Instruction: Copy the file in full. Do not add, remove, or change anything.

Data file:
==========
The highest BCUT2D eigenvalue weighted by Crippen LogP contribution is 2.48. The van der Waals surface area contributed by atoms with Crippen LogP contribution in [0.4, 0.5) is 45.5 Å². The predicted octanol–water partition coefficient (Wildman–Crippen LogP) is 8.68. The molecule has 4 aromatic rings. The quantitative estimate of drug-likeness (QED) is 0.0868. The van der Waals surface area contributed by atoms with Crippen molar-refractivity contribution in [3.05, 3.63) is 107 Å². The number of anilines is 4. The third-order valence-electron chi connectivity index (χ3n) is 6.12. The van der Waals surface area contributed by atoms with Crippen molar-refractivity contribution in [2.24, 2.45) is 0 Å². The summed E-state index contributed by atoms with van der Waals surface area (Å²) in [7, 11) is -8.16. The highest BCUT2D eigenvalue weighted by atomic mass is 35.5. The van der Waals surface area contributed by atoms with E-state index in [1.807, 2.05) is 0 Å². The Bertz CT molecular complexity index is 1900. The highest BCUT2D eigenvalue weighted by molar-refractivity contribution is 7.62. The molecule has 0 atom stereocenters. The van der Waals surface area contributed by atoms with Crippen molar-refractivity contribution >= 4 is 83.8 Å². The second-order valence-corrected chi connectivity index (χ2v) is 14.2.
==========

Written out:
The highest BCUT2D eigenvalue weighted by Crippen LogP contribution is 2.48. The van der Waals surface area contributed by atoms with Crippen LogP contribution in [0.4, 0.5) is 45.5 Å². The predicted octanol–water partition coefficient (Wildman–Crippen LogP) is 8.68. The molecule has 4 aromatic rings. The quantitative estimate of drug-likeness (QED) is 0.0868. The van der Waals surface area contributed by atoms with Crippen molar-refractivity contribution in [3.05, 3.63) is 107 Å². The number of anilines is 4. The third-order valence-electron chi connectivity index (χ3n) is 6.12. The van der Waals surface area contributed by atoms with Crippen molar-refractivity contribution in [2.24, 2.45) is 0 Å². The summed E-state index contributed by atoms with van der Waals surface area (Å²) in [7, 11) is -8.16. The highest BCUT2D eigenvalue weighted by atomic mass is 35.5. The van der Waals surface area contributed by atoms with E-state index in [1.807, 2.05) is 0 Å². The Bertz CT molecular complexity index is 1900. The highest BCUT2D eigenvalue weighted by molar-refractivity contribution is 7.62. The molecule has 0 atom stereocenters. The van der Waals surface area contributed by atoms with Crippen molar-refractivity contribution >= 4 is 83.8 Å². The second-order valence-corrected chi connectivity index (χ2v) is 14.2.